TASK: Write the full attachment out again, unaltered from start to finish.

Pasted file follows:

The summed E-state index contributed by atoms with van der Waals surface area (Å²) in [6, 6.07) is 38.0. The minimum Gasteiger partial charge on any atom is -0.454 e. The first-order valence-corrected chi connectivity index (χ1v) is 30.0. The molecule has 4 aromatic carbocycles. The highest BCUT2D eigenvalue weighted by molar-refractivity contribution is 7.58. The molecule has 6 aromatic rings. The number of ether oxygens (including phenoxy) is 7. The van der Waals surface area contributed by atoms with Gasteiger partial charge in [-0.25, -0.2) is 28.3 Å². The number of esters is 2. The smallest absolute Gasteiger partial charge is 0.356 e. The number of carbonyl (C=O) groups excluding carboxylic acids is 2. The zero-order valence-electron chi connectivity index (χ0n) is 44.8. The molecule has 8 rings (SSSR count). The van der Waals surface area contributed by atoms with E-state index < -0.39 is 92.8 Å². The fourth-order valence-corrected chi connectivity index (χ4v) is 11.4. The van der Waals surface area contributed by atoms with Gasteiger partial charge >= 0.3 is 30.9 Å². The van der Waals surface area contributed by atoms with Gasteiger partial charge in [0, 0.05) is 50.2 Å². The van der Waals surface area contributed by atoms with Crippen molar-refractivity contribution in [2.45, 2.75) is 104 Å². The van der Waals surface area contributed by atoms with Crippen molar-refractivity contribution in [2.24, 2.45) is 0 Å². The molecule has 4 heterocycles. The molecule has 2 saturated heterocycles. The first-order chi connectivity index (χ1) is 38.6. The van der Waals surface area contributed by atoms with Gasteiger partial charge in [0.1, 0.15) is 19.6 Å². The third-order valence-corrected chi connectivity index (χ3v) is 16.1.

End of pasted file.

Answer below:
The summed E-state index contributed by atoms with van der Waals surface area (Å²) in [6, 6.07) is 38.0. The minimum Gasteiger partial charge on any atom is -0.454 e. The first-order valence-corrected chi connectivity index (χ1v) is 30.0. The molecule has 4 aromatic carbocycles. The highest BCUT2D eigenvalue weighted by molar-refractivity contribution is 7.58. The molecule has 6 aromatic rings. The number of ether oxygens (including phenoxy) is 7. The van der Waals surface area contributed by atoms with Gasteiger partial charge in [-0.25, -0.2) is 28.3 Å². The number of esters is 2. The smallest absolute Gasteiger partial charge is 0.356 e. The number of carbonyl (C=O) groups excluding carboxylic acids is 2. The zero-order valence-electron chi connectivity index (χ0n) is 44.8. The molecule has 8 rings (SSSR count). The van der Waals surface area contributed by atoms with E-state index < -0.39 is 92.8 Å². The fourth-order valence-corrected chi connectivity index (χ4v) is 11.4. The van der Waals surface area contributed by atoms with Gasteiger partial charge >= 0.3 is 30.9 Å². The van der Waals surface area contributed by atoms with Gasteiger partial charge in [0, 0.05) is 50.2 Å². The van der Waals surface area contributed by atoms with Crippen molar-refractivity contribution in [2.45, 2.75) is 104 Å². The van der Waals surface area contributed by atoms with Crippen molar-refractivity contribution in [2.24, 2.45) is 0 Å². The molecule has 4 heterocycles. The molecule has 2 saturated heterocycles. The first-order chi connectivity index (χ1) is 38.6. The van der Waals surface area contributed by atoms with Gasteiger partial charge in [0.1, 0.15) is 19.6 Å². The third-order valence-corrected chi connectivity index (χ3v) is 16.1.